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Water may have reached Earth from asteroids, according to a Japanese space mission

Water may have reached Earth from asteroids, according to a Japanese space mission

Water may have reached Earth from asteroids, according to a Japanese space mission

Wednesday – Muharram 19 1444 AH – August 17, 2022 AD Issue No. [
15968]

Japan’s space probe “Hayabusa-2” (NASA)

After analyzing rare samples collected in a six-year Japanese space mission, scientists revealed that quantities of water may have reached Earth by asteroids from the far reaches of the solar system.
According to the French press, researchers are examining materials returned to Earth in 2020 from the asteroid “Ryugu”, in an attempt to shed light on the origins of life and the formation of the universe.
And 5.4 grams of rock and dust were collected by a Japanese space probe called “Hayabusa-2”, which landed on the celestial body and launched a “collisioner” on its surface.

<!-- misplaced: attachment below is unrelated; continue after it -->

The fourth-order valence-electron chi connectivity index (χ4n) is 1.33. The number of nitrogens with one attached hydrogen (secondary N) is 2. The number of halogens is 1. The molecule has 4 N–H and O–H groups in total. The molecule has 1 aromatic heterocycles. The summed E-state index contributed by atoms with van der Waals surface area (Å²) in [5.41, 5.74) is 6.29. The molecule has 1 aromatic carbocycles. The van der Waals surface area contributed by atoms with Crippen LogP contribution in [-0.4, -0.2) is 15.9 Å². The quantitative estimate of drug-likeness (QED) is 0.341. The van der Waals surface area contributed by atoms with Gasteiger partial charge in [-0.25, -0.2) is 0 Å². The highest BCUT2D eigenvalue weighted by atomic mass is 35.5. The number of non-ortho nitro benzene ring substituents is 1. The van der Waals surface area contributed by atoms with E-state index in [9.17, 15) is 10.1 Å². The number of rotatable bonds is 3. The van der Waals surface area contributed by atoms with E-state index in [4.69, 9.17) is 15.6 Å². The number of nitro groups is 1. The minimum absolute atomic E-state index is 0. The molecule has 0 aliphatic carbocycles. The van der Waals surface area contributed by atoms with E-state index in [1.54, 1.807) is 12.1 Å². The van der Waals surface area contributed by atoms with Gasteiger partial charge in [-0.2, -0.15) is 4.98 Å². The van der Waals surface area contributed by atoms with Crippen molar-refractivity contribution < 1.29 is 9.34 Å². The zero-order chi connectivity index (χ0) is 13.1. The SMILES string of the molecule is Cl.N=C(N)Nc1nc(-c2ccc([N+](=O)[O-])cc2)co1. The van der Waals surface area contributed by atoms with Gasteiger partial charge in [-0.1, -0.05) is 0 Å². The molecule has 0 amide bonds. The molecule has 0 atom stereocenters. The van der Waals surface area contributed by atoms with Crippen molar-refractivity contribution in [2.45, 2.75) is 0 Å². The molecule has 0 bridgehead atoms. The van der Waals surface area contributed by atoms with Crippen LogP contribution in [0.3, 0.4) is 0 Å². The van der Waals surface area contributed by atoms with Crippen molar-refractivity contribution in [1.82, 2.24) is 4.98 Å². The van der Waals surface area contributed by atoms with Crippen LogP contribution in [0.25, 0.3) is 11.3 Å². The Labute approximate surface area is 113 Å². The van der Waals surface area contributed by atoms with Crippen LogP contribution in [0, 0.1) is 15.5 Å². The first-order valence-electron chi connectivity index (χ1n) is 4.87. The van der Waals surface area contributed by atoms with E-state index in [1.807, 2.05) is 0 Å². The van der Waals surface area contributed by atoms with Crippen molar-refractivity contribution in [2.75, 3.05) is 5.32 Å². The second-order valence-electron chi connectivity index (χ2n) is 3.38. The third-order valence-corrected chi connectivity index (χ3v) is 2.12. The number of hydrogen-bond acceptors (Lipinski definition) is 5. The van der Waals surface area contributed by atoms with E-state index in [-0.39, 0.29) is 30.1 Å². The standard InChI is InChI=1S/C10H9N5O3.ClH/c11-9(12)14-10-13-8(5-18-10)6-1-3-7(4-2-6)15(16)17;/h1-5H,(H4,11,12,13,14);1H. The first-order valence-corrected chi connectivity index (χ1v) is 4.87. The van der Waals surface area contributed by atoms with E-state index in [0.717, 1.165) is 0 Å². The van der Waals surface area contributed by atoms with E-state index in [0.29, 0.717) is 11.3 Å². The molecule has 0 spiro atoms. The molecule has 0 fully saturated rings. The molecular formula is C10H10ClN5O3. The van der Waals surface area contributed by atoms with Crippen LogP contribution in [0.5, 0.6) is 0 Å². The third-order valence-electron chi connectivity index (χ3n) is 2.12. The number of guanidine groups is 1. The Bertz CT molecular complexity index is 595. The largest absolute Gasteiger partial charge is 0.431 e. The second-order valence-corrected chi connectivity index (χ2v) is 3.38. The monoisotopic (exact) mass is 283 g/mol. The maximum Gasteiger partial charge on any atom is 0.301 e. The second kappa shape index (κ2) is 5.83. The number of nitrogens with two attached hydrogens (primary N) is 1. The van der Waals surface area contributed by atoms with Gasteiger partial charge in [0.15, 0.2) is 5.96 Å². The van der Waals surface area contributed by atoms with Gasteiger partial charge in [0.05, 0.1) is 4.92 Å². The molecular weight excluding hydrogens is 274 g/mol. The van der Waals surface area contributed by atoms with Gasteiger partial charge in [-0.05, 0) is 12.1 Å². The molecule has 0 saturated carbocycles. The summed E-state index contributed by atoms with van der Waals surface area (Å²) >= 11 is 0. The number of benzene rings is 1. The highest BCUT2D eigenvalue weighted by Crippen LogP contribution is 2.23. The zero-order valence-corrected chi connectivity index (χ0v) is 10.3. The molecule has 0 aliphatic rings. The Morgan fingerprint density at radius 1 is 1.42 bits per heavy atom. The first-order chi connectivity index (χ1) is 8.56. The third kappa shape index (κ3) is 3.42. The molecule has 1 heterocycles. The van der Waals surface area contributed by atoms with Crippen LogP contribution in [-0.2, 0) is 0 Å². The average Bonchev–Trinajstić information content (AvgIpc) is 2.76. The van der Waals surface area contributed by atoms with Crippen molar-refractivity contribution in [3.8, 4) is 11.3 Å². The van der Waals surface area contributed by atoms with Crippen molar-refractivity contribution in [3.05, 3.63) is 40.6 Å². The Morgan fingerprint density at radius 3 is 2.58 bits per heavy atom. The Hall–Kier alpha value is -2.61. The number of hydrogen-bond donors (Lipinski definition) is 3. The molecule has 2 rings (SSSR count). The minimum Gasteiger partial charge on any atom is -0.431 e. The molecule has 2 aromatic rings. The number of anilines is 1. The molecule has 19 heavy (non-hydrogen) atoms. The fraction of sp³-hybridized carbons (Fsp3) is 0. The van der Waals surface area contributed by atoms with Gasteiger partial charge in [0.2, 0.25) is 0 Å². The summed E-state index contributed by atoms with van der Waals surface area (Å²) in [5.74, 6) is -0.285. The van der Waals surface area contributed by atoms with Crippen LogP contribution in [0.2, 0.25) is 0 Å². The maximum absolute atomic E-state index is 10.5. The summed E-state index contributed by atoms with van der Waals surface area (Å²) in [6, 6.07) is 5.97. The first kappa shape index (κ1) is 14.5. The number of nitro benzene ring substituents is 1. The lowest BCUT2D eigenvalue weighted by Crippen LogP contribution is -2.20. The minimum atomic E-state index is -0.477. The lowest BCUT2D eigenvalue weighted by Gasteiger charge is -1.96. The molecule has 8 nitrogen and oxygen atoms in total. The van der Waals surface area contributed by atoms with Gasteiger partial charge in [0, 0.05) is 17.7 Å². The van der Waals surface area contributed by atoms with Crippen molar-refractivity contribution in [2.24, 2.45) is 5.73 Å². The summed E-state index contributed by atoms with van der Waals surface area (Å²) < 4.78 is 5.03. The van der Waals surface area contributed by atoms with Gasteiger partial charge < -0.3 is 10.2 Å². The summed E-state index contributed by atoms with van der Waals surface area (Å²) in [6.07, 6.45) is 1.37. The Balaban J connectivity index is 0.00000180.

And began publishing studies on these materials. And in June, researchers said they had found organic matter that showed that some of the basic pillars of life on Earth (amino acids) may have formed in space.
In a new study, the results of which were published in the journal Nature Astronomy, scientists said that the Ryugu samples could give clues to the mystery of how the oceans appeared on Earth billions of years ago.
“Type C asteroids that are volatile and rich in organic matter may have been one of the main sources of Earth’s water,” said the study, conducted by scientists from Japan and other countries.
She noted that “the delivery of volatiles (i.e. organic matter and water) to Earth is still a matter of great debate.”
But the organic matter “in the Ryugu particles, identified in this study, may represent an important source of volatiles.”
Scientists assumed that such materials may have an “extrasolar system origin”, but said that “it is unlikely to be the only source of volatiles that reached Earth at the beginning of its formation.”
Hayabusa2 was launched in 2014 on its mission to Ryugu, some 300 million kilometers away, and returned to Earth’s orbit two years ago to return a capsule containing the sample.
In the Nature Astronomy study, researchers again praised the results made available by the Japanese space mission.
“Ryugu particles are undoubtedly among the most uncontaminated solar system materials available for laboratory studies, and ongoing investigations of these precious samples are sure to broaden our understanding of the processes the early solar system experienced,” the study said.

Japan

Space Science

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